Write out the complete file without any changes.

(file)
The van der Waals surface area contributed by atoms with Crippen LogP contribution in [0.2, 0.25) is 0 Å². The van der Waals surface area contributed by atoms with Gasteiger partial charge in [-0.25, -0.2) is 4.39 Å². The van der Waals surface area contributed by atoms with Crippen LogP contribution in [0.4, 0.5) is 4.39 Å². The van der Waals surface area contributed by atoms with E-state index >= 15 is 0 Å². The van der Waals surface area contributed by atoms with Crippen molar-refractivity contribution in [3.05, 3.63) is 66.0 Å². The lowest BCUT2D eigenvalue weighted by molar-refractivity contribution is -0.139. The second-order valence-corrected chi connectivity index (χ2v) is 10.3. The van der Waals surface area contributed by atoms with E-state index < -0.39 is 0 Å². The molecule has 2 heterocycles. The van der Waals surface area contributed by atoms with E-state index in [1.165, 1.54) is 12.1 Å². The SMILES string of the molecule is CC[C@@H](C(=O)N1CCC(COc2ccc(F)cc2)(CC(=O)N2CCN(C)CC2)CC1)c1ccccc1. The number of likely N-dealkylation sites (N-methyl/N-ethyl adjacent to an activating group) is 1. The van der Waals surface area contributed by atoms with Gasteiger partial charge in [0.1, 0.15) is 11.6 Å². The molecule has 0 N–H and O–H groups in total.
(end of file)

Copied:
The van der Waals surface area contributed by atoms with Crippen LogP contribution in [0.2, 0.25) is 0 Å². The van der Waals surface area contributed by atoms with Gasteiger partial charge in [-0.25, -0.2) is 4.39 Å². The van der Waals surface area contributed by atoms with Crippen LogP contribution in [0.4, 0.5) is 4.39 Å². The van der Waals surface area contributed by atoms with E-state index >= 15 is 0 Å². The van der Waals surface area contributed by atoms with Crippen molar-refractivity contribution in [3.05, 3.63) is 66.0 Å². The lowest BCUT2D eigenvalue weighted by molar-refractivity contribution is -0.139. The second-order valence-corrected chi connectivity index (χ2v) is 10.3. The van der Waals surface area contributed by atoms with E-state index < -0.39 is 0 Å². The molecule has 2 heterocycles. The van der Waals surface area contributed by atoms with E-state index in [1.165, 1.54) is 12.1 Å². The SMILES string of the molecule is CC[C@@H](C(=O)N1CCC(COc2ccc(F)cc2)(CC(=O)N2CCN(C)CC2)CC1)c1ccccc1. The number of likely N-dealkylation sites (N-methyl/N-ethyl adjacent to an activating group) is 1. The van der Waals surface area contributed by atoms with Gasteiger partial charge in [0.1, 0.15) is 11.6 Å². The molecule has 0 N–H and O–H groups in total.